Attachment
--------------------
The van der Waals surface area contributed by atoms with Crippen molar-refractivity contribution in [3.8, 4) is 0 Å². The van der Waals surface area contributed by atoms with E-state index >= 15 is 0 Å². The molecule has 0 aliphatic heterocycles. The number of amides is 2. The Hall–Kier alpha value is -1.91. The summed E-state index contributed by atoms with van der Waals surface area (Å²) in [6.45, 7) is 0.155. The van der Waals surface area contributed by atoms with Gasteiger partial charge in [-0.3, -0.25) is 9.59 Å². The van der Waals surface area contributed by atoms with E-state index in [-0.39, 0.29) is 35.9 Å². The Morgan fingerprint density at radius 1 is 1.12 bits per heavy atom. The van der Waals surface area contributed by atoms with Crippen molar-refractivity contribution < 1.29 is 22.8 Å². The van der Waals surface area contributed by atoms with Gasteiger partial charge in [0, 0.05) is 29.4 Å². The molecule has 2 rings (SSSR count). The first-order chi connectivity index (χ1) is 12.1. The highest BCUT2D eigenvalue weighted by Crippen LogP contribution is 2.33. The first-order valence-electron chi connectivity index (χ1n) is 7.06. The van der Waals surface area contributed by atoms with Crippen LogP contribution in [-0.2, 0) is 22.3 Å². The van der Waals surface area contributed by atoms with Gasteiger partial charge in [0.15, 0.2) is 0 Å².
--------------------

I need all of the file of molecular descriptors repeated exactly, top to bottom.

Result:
The van der Waals surface area contributed by atoms with Crippen molar-refractivity contribution in [3.8, 4) is 0 Å². The van der Waals surface area contributed by atoms with E-state index >= 15 is 0 Å². The molecule has 0 aliphatic heterocycles. The number of amides is 2. The Hall–Kier alpha value is -1.91. The summed E-state index contributed by atoms with van der Waals surface area (Å²) in [6.45, 7) is 0.155. The van der Waals surface area contributed by atoms with Gasteiger partial charge in [-0.3, -0.25) is 9.59 Å². The van der Waals surface area contributed by atoms with E-state index in [-0.39, 0.29) is 35.9 Å². The Morgan fingerprint density at radius 1 is 1.12 bits per heavy atom. The van der Waals surface area contributed by atoms with Crippen molar-refractivity contribution < 1.29 is 22.8 Å². The van der Waals surface area contributed by atoms with Gasteiger partial charge in [0, 0.05) is 29.4 Å². The molecule has 2 rings (SSSR count). The first-order chi connectivity index (χ1) is 12.1. The highest BCUT2D eigenvalue weighted by Crippen LogP contribution is 2.33. The first-order valence-electron chi connectivity index (χ1n) is 7.06. The van der Waals surface area contributed by atoms with Crippen LogP contribution in [-0.2, 0) is 22.3 Å². The van der Waals surface area contributed by atoms with Gasteiger partial charge in [0.15, 0.2) is 0 Å².